My understanding was that Marvell didn't provide firmware at all - it's up to the vendor.

    Personally, I'd like to see a Marvell-based SSD with an open source firmware, even if the performance isn't quite as good as the best proprietary solutions.
    Reply
  • Samus - Wednesday, April 02, 2014 - link

    Marvell controllers are just simpler than Sandforce (which is a good thing)

    Marvell has eDrive support in their newer controllers, simpler firmware, lower power usage, and no compression technology (making the implementation simple and performance consistent)

    I prefer Marvell and Intel controllers over everyone else's but some newer controllers have looked promising (like OCZ's Barefoot)
    Reply
  • Kristian Vättö - Thursday, April 03, 2014 - link

    Marvell only provides the silicon - the firmware development is up to the manufacturer. Reply
  • hojnikb - Wednesday, April 02, 2014 - link

    It's interesting to see that lower capacity versions perform better than m500, despite using the same die size flash. Is this because of the updated controller or more aggressive flash programming ? Reply
  • Samus - Wednesday, April 02, 2014 - link

    They have the m550 controller but use the m500's NAND technology so the lower capacity drives are in between the m500 and m550 in performance. Reply
  • Kristian Vättö - Thursday, April 03, 2014 - link

    Likely just better optimization at the firmware level. Reply
  • hojnikb - Thursday, April 03, 2014 - link

    So in theory, they could update the m500 and boost it's, if they wanted ? Reply
  • hojnikb - Thursday, April 03, 2014 - link

    *write speed, silly me :)

    (damn no edit option)
    Reply
  • nick2crete - Wednesday, April 02, 2014 - link

    Well ,i prefer to deal with Crucial than Adata even overseas where i am .. Reply
  • Hubb1e - Wednesday, April 02, 2014 - link

    I just wanted to let the writer and editorial staff know that a good number of people skip right to the end of the article for the normal recap of the article's main points. This is especially true for SSD articles which IMO are getting to be a commodity and aren't all that interesting anymore. I felt that the final words didn't do a good job of recapping where this drive stands in the overall SSD segment, didn't give much in the way of a pro/cons for this drive, and refereed too much to a comparison with a drive that I don't know much about. This seems like a new writer so I wanted to let the staff know about my opinion on this so he can improve his next article for Anandtech. Reply
  • mcnaughty - Wednesday, April 02, 2014 - link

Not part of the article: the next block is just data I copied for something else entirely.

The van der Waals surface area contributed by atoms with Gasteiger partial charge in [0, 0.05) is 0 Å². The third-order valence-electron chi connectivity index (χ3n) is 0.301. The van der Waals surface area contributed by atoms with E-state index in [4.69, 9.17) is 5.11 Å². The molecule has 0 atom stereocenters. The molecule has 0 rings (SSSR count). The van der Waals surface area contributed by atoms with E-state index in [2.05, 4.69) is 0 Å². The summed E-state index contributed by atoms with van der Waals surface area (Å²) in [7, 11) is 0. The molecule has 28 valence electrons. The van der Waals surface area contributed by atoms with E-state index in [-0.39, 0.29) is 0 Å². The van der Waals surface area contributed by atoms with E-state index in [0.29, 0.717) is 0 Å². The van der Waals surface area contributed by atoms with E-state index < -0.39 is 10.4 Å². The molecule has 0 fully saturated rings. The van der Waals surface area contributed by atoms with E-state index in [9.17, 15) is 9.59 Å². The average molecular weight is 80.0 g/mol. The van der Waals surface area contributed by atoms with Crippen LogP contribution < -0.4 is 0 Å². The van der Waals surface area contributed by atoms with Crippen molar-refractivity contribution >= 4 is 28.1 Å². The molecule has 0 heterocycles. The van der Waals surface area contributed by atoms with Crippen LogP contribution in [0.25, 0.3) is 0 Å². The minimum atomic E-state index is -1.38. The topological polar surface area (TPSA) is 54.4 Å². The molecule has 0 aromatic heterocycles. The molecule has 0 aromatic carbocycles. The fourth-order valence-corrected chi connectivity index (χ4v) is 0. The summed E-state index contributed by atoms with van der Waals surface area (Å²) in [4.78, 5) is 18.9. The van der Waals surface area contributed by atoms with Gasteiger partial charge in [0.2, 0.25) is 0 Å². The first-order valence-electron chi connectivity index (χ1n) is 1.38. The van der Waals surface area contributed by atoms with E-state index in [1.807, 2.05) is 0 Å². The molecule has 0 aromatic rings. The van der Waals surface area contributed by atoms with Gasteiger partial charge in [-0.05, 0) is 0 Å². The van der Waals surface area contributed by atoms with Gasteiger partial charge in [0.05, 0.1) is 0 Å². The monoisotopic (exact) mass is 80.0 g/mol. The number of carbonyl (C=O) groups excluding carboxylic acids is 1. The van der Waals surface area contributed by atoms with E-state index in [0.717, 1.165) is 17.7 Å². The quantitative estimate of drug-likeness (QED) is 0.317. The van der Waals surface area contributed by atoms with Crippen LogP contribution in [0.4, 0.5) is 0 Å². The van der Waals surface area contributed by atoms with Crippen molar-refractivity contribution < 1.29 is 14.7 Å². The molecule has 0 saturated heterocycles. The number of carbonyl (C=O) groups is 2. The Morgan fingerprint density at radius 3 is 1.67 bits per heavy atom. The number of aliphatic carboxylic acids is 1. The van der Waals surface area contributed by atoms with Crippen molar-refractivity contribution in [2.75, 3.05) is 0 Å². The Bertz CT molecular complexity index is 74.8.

Totally agreed. Skip the waffle, we regular readers know all this already. Give us the numbers, and the interesting differences. Reply
  • Guspaz - Thursday, April 03, 2014 - link

    I agree. I read the whole article more often than not, but on some articles, where I'm pressed for time or don't have the same degree of interest in the subject of the review, I just read the introduction and the final words. As such, getting the gist of the whole article is very important.

    Heck, even when I do read the whole article, it's still important. Sometimes a good summary at the end points out things that I missed, or gives me a better idea how to interpret the results.
    Reply
  • Kristian Vättö - Thursday, April 03, 2014 - link

    I've been with AnandTech for three years now, so I'm not exactly new :)

    Since the SP920 is a rebranded M550, I think it's a must to look at the M550 review as well, which is why I referred to it so much. Now that I look it at, a mention of the SP920's position in the market wouldn't have hurt but as I mentioned in the introduction, our M550 review has broad coverage of that along with plenty of other stuff.
    Reply
  • hrrmph - Wednesday, April 02, 2014 - link

    Adata claims to have a software toolbox to ease the inconvenience of occasionally needing to do a Secure Erase and other functions. Crucial / Micron doesn't seem to offer that.

    Samsung offers RAM caching software. Neither Adata nor Crucial / Micron seems to offer that.
    Reply
  • hrrmph - Wednesday, April 02, 2014 - link

    I would really appreciate it if the hole in the chart could be filled (the Samsung EVO's ratings with 25% spare area).

    I take it that getting the sample drives from Samsung has been difficult?
    Reply
  • Kristian Vättö - Thursday, April 03, 2014 - link

    We do have EVO samples (well, Anand has, I don't) but you can see the EVO's OP behavior in the EVO mSATA review

    http://www.anandtech.com/show/7594/samsung-ssd-840...
    Reply
  • nofly - Friday, April 04, 2014 - link

    Will those PCIe drives mentioned in the article be an upgrade option for older motherboards (like a PCIe card) or will new hardware be required ? Reply
  • Kristian Vättö - Friday, April 04, 2014 - link

    Most PCIe SSDs in the near future will likely be just regular PCIe cards. Later we may see transition to 2.5" when/if SATA Express becomes a standard. Reply
  • Alientech - Saturday, April 05, 2014 - link

    The new ST3000DM001-1E6166 drives with the FC4x firmware seems to be using Shingled Magnetic Recording. Which means we need SSD caching all the more. Sure wish every one would pack one with the drive. With HDD write speeds dropping through the floor now, its a must. Even 250MB write speeds of a SSD is a huge improvement. Reply
  • sammarth - Monday, April 28, 2014 - link